Aristotle discussion of the best regimes and the deviations from them brings out several of his main ideas about justice and the nature of politics and political rule. Political rule is rule among those who are "similar in stock and free." No one particularly has a claim to rule over the other, so the citizens rule and are ruled in turn. As a result, kingship is actually apolitical, because the king makes all the decisions and there is no room for the citizens to deliberate about justice. In fact, there really are no citizens (except the king himself) in a strict kingship, because citizenship requires participation in ruling. In a sense, political rule, like kingship, is essentially democratic in that it is the rule of free and equal citizens over one another. Political rule is also distinguished in that it should be rule which looks for the common good, not for the advantage of the individual ruler. If the advantage of the individual ruler is the goal, the type of rule is mastery, not political rule properly speaking.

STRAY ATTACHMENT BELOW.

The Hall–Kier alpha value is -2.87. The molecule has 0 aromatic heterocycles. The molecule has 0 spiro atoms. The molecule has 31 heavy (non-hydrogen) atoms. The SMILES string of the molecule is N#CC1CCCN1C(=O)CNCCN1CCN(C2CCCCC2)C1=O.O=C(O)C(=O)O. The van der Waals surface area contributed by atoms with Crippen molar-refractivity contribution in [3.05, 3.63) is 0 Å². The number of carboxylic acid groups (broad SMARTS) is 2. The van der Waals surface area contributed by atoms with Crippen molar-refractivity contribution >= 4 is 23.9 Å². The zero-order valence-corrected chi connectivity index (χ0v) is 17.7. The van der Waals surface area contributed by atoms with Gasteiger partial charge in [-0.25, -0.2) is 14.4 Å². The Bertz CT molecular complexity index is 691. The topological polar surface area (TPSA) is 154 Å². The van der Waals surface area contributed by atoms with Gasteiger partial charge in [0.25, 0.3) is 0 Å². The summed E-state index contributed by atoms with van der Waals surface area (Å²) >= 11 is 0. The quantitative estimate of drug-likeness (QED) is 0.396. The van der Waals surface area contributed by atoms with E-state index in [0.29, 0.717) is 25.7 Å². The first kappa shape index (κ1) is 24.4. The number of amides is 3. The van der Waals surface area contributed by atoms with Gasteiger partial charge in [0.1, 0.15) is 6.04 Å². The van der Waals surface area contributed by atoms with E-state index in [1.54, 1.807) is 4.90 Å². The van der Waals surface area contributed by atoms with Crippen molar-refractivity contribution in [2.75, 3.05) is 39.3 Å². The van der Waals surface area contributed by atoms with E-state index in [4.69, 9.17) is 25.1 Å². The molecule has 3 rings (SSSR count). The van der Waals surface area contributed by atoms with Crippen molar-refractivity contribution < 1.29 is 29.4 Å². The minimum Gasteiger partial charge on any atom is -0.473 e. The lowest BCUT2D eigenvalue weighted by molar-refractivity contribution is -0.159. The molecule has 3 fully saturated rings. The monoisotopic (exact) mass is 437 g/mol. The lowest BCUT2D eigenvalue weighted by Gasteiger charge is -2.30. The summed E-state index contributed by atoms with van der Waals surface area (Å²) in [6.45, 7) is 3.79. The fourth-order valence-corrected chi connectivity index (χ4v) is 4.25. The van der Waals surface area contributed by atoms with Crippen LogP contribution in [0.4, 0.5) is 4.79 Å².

A key portion of the book is Aristotle's examination of justice and equality, particularly with the regard to the claims to rule made by aristocracies, democracies and oligarchies. Democrats and oligarchs both base their claim to rule mistaken view of equality. Oligarchs believe that because the poor are unequal in wealth, they are also inferior in general. Democrats, on the other hand, think that because all are equally free, all are equal generally. Each of the regimes is based on a particular view of justice, and as such they all reflect a partial truth about political life. Justice means giving equal measures to equals and unequal measures to unequals. Aristotle realizes that people are bad judges concerning themselves and that‹as in oligarchy and democracy‹they tend to confuse a part of justice with the whole of justice. Justice must be central concern for every city, because the city exists "not only for the sake of living but primarily for the sake of living well." As a result, "virtue must be a care for every city," and a city can only foster virtue to the extent that it is just. For this reason, "the political good is justice." Yet since each of the regimes has only a partial claim to justice and the correct regimes tend to degenerate into their incorrect forms, it is necessary to mix the different types of regimes in order to mitigate their basic flaws. In other, one can take the aspects of each regime which are just and mix them together. For example, the multitude does have a certain claim to rule because in some areas it may be able to judge better collectively than any single person. Therefore a good regime should give the multitude this power to rule in the areas where it merits that power, such as in making judicial decisions. In other areas, however, such as the higher governing offices, rulers should be selected according to the aristocratic principle of merit and virtue. At the same time, however, a recurring theme throughout the book is how one should react to those who surpass all the others in virtue and excellence. While Aristotle wants to avoid rule by a single man because it is apolitical and also thinks that the rule of law should be preeminent because human beings are too easily swayed by their passions, he cannot deny that if a such an outstanding person or group of people existed, it would be irrational not to allow them to rule.